Onions retail at four times the import price | The Daily Star
12:00 AM, September 18, 2020 / LAST MODIFIED: 01:57 AM, September 18, 2020

Onions retail at four times the import price

Unscrupulous traders cash in on India’s export ban, supply crunch

The Khulna-based Sundarban Enterprise received a consignment of 157 tonnes of onion at Bhomra land port on 14 September. It came from AA Enterprise of India. The import price is Tk 25.70 per kg, according to customs documents.

The consignment was part of 45,695 tonnes of onion worth Tk 78.24 crore that were imported from the neighbouring country through Hili, Sona Masjid, Bhomra and Benapole in the first 14 days of September. The average price is Tk 17.16.

The onion came in 601 consignments by around 100 importers. In August, 34,155 tonnes of onion worth Tk 47.28 crore were imported from India through the four land ports. Average import price stood at Tk 13.87.

But the root vegetable was retailed at Tk 90 to Tk 100 per kg in the kitchen markets in Chattogram yesterday, doubling from Tk 50 three days earlier.

This shows how some unscrupulous traders have jacked up the prices of the essential cooking ingredient, cashing in on the supply crunch in the domestic market, according to market observers.

The crisis stemmed from the Indian ban on onion exports from September 14 and a dwindling stock of locally-grown onions.

During a visit to Khatunganj, the largest wholesale market in the country, yesterday, it was found that most of wholesalers in the port city are not selling the item in hopes that the price would go up further.

The price of onion has increased from Tk 35-40 to Tk 80-90 per kg in three days at the Khatunganj wholesale market.

Mintu Sawdagar, a wholesaler in Khatunganj, said wholesalers sell onions at the price fixed by importers and they get 2 to 3 per cent in commission.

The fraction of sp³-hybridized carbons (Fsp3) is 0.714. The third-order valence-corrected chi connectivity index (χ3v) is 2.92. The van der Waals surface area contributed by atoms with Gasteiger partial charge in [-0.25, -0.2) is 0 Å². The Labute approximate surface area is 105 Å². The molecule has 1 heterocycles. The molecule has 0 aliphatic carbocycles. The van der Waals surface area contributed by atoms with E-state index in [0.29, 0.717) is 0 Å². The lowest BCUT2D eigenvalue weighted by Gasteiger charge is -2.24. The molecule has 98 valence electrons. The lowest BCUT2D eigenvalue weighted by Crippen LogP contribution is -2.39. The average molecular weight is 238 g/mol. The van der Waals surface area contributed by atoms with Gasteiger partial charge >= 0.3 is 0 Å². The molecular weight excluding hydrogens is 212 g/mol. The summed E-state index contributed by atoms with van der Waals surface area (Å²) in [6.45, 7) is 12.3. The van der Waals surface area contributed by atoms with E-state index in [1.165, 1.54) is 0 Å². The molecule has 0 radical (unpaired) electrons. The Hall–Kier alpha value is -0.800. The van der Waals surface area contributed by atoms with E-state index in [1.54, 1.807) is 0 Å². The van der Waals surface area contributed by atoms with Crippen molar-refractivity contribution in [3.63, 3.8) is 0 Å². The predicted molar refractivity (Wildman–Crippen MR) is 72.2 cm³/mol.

According to Asaduzzaman, an importer and proprietor of Shah Amanat Traders, if there is a crisis in the market, then the import price does not become a big deal.

"The demand suddenly increased due to the fear of a price hike," he said, adding that the same happens when supply exceeds demand when items have to be sold at a much lower rate than they are imported at.

Around 15-20 per cent of total onion gets rotten on its way to the local market, he said.

Many traders have opened letters of credit to import onion from China, Egypt, Pakistan, the Netherlands and Myanmar in the last few days. The price would stabilise after two to three weeks when the new consignments arrive, according to importers.

They say onion price has risen by $100-120 per tonne to $460 to $480 in the international market after India banned exports.

The import price of the upcoming consignments would be Tk 41 to Tk 44 per kg. The transport cost would add another Tk 3 to Tk 7 per kg before they become available in the wholesale market, they said.

Twenty-five traders have submitted documents to import 58,000 tonnes of onion from China, Egypt, Pakistan, the Netherlands, Myanmar, Turkey, Thailand and New Zealand, according to data from the Plant Quarantine Centre at the Chattogram Port.

The onion will be arriving in the port by the beginning of October.

India on Monday prohibited exports of onion as prices trebled in a month after excessive rainfall hit crops in southern states.

Wholesale prices in India's largest onion trading hub, Lasalgaon in the western state of Maharashtra, have nearly trebled in a month to $408.52 per tonne, Reuters reported.

Bangladesh's annual onion production capacity has been steady at 17-18 lakh tonnes for the last three years but a further 11 lakh tonnes had to be imported each year during that time as well to meet the supply deficit, according to data from the Bangladesh Bureau of Statistics.

Imports declined 33 per cent year-on-year to 8 lakh tonnes in the first nine months of the ongoing fiscal year, the BBS data showed. India is the biggest supplier of onions to Bangladesh.

In September last year, India also imposed a ban on the export of onions, prompting the price of the kitchen staple to reach to as high as Tk 250 per kg in Bangladesh.  

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